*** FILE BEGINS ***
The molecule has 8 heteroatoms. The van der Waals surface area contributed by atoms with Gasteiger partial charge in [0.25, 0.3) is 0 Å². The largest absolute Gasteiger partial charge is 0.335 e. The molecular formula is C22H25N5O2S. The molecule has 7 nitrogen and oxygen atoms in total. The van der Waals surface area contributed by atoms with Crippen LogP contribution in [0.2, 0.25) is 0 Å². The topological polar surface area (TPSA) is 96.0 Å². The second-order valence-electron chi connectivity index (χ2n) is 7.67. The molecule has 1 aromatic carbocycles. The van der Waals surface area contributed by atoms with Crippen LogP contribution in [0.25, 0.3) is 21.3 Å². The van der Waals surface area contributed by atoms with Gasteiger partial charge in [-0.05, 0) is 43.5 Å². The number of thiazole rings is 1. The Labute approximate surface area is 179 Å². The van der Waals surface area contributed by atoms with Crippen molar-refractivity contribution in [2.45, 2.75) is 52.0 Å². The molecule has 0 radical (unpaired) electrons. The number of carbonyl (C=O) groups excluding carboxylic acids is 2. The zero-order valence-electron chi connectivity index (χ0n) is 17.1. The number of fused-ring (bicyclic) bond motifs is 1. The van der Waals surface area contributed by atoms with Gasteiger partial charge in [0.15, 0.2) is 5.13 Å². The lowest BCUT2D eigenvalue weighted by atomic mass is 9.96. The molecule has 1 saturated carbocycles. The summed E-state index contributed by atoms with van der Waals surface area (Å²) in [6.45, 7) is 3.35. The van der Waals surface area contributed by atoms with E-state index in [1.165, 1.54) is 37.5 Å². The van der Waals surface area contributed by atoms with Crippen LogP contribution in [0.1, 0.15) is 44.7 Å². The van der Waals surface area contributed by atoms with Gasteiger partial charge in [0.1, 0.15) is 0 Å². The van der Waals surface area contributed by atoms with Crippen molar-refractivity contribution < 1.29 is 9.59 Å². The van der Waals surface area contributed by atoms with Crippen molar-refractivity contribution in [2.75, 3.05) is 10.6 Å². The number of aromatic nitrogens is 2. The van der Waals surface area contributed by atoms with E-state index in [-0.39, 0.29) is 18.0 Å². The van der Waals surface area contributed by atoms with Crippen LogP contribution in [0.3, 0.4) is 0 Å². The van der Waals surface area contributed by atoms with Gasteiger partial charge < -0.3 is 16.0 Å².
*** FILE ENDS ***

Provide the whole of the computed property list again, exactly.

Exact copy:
The molecule has 8 heteroatoms. The van der Waals surface area contributed by atoms with Gasteiger partial charge in [0.25, 0.3) is 0 Å². The largest absolute Gasteiger partial charge is 0.335 e. The molecular formula is C22H25N5O2S. The molecule has 7 nitrogen and oxygen atoms in total. The van der Waals surface area contributed by atoms with Crippen LogP contribution in [0.2, 0.25) is 0 Å². The topological polar surface area (TPSA) is 96.0 Å². The second-order valence-electron chi connectivity index (χ2n) is 7.67. The molecule has 1 aromatic carbocycles. The van der Waals surface area contributed by atoms with Crippen LogP contribution in [0.25, 0.3) is 21.3 Å². The van der Waals surface area contributed by atoms with Gasteiger partial charge in [-0.05, 0) is 43.5 Å². The number of thiazole rings is 1. The Labute approximate surface area is 179 Å². The van der Waals surface area contributed by atoms with Crippen molar-refractivity contribution in [2.45, 2.75) is 52.0 Å². The molecule has 0 radical (unpaired) electrons. The number of carbonyl (C=O) groups excluding carboxylic acids is 2. The zero-order valence-electron chi connectivity index (χ0n) is 17.1. The number of fused-ring (bicyclic) bond motifs is 1. The van der Waals surface area contributed by atoms with Gasteiger partial charge in [0.15, 0.2) is 5.13 Å². The lowest BCUT2D eigenvalue weighted by atomic mass is 9.96. The molecule has 1 saturated carbocycles. The summed E-state index contributed by atoms with van der Waals surface area (Å²) in [6.45, 7) is 3.35. The van der Waals surface area contributed by atoms with E-state index in [1.165, 1.54) is 37.5 Å². The van der Waals surface area contributed by atoms with Crippen LogP contribution in [0.1, 0.15) is 44.7 Å². The van der Waals surface area contributed by atoms with Gasteiger partial charge in [0.1, 0.15) is 0 Å². The van der Waals surface area contributed by atoms with Crippen molar-refractivity contribution < 1.29 is 9.59 Å². The van der Waals surface area contributed by atoms with Crippen molar-refractivity contribution in [2.75, 3.05) is 10.6 Å². The number of aromatic nitrogens is 2. The van der Waals surface area contributed by atoms with E-state index in [-0.39, 0.29) is 18.0 Å². The van der Waals surface area contributed by atoms with Crippen LogP contribution in [0.3, 0.4) is 0 Å². The van der Waals surface area contributed by atoms with Gasteiger partial charge < -0.3 is 16.0 Å².